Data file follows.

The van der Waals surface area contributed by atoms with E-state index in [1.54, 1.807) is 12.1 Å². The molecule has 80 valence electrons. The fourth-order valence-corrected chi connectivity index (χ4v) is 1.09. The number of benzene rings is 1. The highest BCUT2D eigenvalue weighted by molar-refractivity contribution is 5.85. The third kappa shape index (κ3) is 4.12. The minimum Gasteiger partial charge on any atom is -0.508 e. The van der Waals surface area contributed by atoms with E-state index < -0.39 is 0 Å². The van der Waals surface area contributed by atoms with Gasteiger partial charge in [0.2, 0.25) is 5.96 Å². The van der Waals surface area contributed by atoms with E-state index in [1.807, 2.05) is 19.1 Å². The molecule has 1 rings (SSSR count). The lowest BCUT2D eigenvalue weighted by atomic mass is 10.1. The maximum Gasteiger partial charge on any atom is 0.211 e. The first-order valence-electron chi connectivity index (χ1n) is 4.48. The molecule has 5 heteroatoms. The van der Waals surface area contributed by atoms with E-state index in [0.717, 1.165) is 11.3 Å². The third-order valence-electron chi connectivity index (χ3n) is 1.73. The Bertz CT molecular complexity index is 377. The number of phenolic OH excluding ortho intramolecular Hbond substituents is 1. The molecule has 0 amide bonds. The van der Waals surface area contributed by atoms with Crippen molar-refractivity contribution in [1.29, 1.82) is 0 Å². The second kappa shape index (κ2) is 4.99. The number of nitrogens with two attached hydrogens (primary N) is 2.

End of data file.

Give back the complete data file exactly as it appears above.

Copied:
The van der Waals surface area contributed by atoms with E-state index in [1.54, 1.807) is 12.1 Å². The molecule has 80 valence electrons. The fourth-order valence-corrected chi connectivity index (χ4v) is 1.09. The number of benzene rings is 1. The highest BCUT2D eigenvalue weighted by molar-refractivity contribution is 5.85. The third kappa shape index (κ3) is 4.12. The minimum Gasteiger partial charge on any atom is -0.508 e. The van der Waals surface area contributed by atoms with E-state index < -0.39 is 0 Å². The van der Waals surface area contributed by atoms with Gasteiger partial charge in [0.2, 0.25) is 5.96 Å². The van der Waals surface area contributed by atoms with E-state index in [1.807, 2.05) is 19.1 Å². The molecule has 1 rings (SSSR count). The lowest BCUT2D eigenvalue weighted by atomic mass is 10.1. The maximum Gasteiger partial charge on any atom is 0.211 e. The first-order valence-electron chi connectivity index (χ1n) is 4.48. The molecule has 5 heteroatoms. The van der Waals surface area contributed by atoms with E-state index in [0.717, 1.165) is 11.3 Å². The third-order valence-electron chi connectivity index (χ3n) is 1.73. The Bertz CT molecular complexity index is 377. The number of phenolic OH excluding ortho intramolecular Hbond substituents is 1. The molecule has 0 amide bonds. The van der Waals surface area contributed by atoms with Crippen molar-refractivity contribution in [1.29, 1.82) is 0 Å². The second kappa shape index (κ2) is 4.99. The number of nitrogens with two attached hydrogens (primary N) is 2.